Somebody found a bold stroke

The Ridgewood, NJ, Chamber of Commerce has come up with an idea to help solve the town’s parking problem. Read about it here.

The concept is beautiful in its simplicity. Leave the on street rates the same as they are now (50 cents an hour for up to two hours) and LOWER the off street rates to 25 cents an hour for up to 12 hours.

That’s it. It will attract employees to park in the off street lots, and also attract commuters to those lots and get them off the streets thus freeing up the on street spaces for those pesky shoppers.

The local sheet loves the idea for its intelligence, fairness, simplicity, and profitability for the village. Is the plan perfect? Probably not but it sure heads in the right direction. It gets the pricing set at the right ratio and when increases do come, and they will, it will begin to become more market based, automatically. Revenues should go up as more people begin using off street parking and free up on street parking. And maybe, just maybe, more people will come downtown to shop and dine and bump the sales taxes and city revenues.

Gee, I wonder if the folks in Newburyport could use some input from Ridgewood.

JVH


 

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2 Responses to Somebody found a bold stroke

  1. I agree that it’s a great solution and a simple one. I also think it won’t work very well, because quite frankly, $.50 per hour is too low. If you work downtown and you pay all day at $.50 per hour, you’re paying about $84 per month to park. For an awful lot of people, saving $42 per month is not worth the hassle of parking off-street.
    That said, I say “hassle” somewhat loosely, because it seems to me that parking in a 2 hour zone and moving your car every 2 hours to refeed the meter every day seems like much more of a hassle than parking your car in a lot, walking a block or two more and then not worrying about leaving work to move your car, watching out the window to see when the enforcement squad is about to come by and letting all your coworkers know so everyone piles out the door in a rush to move their cars. But the volume of people who do this is mind-boggling.
    If they raised the rate to, say, $.75 per hour, what they would be doing is increasing the monthly parking costfrom $84 to $126 per month. Now we’re talking a serious (perceptually speaking) impact on people’s wallets. If you increase the rates, you make people think about changing behavior. If you offer a savings over current behavior, not so many people will bite. But you’d have to point this out publicly and make it a big focus of PR.
    I also surmise that this is one of those cities that has a weak 2 hour ordinance – like you have to move your car to another space instead of off the block or out of the 2 hour zone. This type of weak ordinance makes it very easy to game the system. We just changed ours from the weak form to the off-the-block form, and it has made an enormous impact on vacancy in prime spots. I still hate it and hate spending the time and resources needed to enforce a time limit, but we have to use all the tools available to us to maintain the right vacancy rates.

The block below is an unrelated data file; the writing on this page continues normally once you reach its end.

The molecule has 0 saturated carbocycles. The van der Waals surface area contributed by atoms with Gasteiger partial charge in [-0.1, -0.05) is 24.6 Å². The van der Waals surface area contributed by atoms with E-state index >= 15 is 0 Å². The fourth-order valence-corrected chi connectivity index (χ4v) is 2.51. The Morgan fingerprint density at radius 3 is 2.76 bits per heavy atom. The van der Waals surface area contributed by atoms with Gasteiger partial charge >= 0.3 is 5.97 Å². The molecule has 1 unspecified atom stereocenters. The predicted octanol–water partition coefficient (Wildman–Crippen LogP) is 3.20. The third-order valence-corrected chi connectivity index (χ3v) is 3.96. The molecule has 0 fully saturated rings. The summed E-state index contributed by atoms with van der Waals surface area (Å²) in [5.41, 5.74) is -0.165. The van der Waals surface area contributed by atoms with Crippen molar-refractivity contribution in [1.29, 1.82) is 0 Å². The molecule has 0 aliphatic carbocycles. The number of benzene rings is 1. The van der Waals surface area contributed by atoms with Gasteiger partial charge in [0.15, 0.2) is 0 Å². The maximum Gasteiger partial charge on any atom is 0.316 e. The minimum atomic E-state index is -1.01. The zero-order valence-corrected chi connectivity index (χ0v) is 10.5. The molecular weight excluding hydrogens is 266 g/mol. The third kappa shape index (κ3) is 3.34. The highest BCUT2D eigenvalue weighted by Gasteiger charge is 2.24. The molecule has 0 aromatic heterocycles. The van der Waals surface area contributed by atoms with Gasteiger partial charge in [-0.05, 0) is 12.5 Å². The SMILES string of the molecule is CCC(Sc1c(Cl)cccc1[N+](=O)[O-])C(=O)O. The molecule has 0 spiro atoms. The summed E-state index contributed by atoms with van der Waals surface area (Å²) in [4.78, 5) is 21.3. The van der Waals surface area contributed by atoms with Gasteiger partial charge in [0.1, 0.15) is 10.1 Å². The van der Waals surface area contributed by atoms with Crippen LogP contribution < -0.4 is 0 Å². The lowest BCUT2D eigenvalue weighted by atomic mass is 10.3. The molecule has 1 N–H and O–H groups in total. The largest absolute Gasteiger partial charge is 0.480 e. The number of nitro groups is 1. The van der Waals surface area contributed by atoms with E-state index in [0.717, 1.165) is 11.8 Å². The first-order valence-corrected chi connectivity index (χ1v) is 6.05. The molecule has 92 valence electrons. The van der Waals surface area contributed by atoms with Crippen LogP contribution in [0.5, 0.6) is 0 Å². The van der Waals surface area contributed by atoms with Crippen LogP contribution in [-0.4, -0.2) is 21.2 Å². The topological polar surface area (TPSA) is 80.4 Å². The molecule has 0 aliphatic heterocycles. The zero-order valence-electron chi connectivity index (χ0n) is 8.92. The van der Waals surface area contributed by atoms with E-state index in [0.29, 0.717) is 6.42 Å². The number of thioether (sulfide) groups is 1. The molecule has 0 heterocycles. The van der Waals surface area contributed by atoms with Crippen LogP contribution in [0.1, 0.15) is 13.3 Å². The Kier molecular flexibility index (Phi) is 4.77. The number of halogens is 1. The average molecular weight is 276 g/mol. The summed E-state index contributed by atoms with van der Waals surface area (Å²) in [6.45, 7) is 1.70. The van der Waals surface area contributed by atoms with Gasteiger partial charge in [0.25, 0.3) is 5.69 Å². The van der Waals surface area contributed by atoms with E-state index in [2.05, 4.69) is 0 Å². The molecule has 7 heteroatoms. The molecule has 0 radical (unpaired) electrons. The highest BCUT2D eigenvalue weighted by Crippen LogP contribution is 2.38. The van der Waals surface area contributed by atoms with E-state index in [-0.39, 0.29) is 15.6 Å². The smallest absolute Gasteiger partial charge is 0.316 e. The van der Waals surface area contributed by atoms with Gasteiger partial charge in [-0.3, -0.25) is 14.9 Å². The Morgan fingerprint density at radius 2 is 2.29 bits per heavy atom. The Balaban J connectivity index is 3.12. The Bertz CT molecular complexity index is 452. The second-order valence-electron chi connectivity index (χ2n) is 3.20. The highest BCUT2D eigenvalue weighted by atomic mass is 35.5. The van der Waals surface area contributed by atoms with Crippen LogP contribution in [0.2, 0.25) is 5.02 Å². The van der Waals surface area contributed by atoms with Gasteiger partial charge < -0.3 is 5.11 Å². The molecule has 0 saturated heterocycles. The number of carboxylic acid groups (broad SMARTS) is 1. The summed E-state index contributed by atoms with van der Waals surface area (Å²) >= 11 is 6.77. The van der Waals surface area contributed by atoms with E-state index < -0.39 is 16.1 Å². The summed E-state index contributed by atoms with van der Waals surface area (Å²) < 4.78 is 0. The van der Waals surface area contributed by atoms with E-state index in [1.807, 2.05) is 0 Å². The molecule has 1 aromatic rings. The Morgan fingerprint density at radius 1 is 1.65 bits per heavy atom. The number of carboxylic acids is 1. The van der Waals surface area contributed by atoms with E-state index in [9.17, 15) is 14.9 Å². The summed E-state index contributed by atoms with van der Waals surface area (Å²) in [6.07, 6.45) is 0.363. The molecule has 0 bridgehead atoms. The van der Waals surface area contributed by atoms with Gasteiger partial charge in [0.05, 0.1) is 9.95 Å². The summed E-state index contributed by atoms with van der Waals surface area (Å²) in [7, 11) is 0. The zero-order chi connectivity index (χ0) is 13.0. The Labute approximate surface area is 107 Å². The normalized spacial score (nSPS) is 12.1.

Some people at this point would invoke Shoup, but it’s important to remember that a small city with low rates has no hope of reaching market rates over the short term. We are at $.75 per hour and I know my market rates are at least $1.25 – $1.75 per hour. I’ve mentioned this to the Mayor, City Council members, business owners, etc. and it’s a non-starter. Period. I keep mentioning it just to gauge reaction so when the door opens a crack I can push further, but in the meantime, we apply as much of Shoup’s theories as we can within the political climate.
    Merry Christmas from Manchester, NH!

  2. Derreck says:

    I’ve always found it inrntestieg how the phrase paying for parking is likened to some sort of gross injustice. Why do some people think that parking their vehicles should be a right and not a service? When you park your car, you’re consuming resources, and you should pay accordingly. Though unlike most other services in our economy, the more convenient the parking space (say, a parking spot on the street right outside your destination) the less you pay. I’ve found this confusing. An example from Chicago: two years ago I drove to the beach on Foster a few times over the summer and I could never find a parking spot. I always had to park at a meter four or five blocks away and pay $4 for 2 hours. I was highly confused why I had to pay more to park farther away when I could park right next to the beach for free. This would not be the case in any other service sector I can think of.On a side note, this past summer they installed some parking meters at the beach, though the rate was the same as the meters several blocks away. Care to guess where I eventually found a spot?Where else in our economy does this enigma occur?This is an inrntestieg discussion keep the posts coming.

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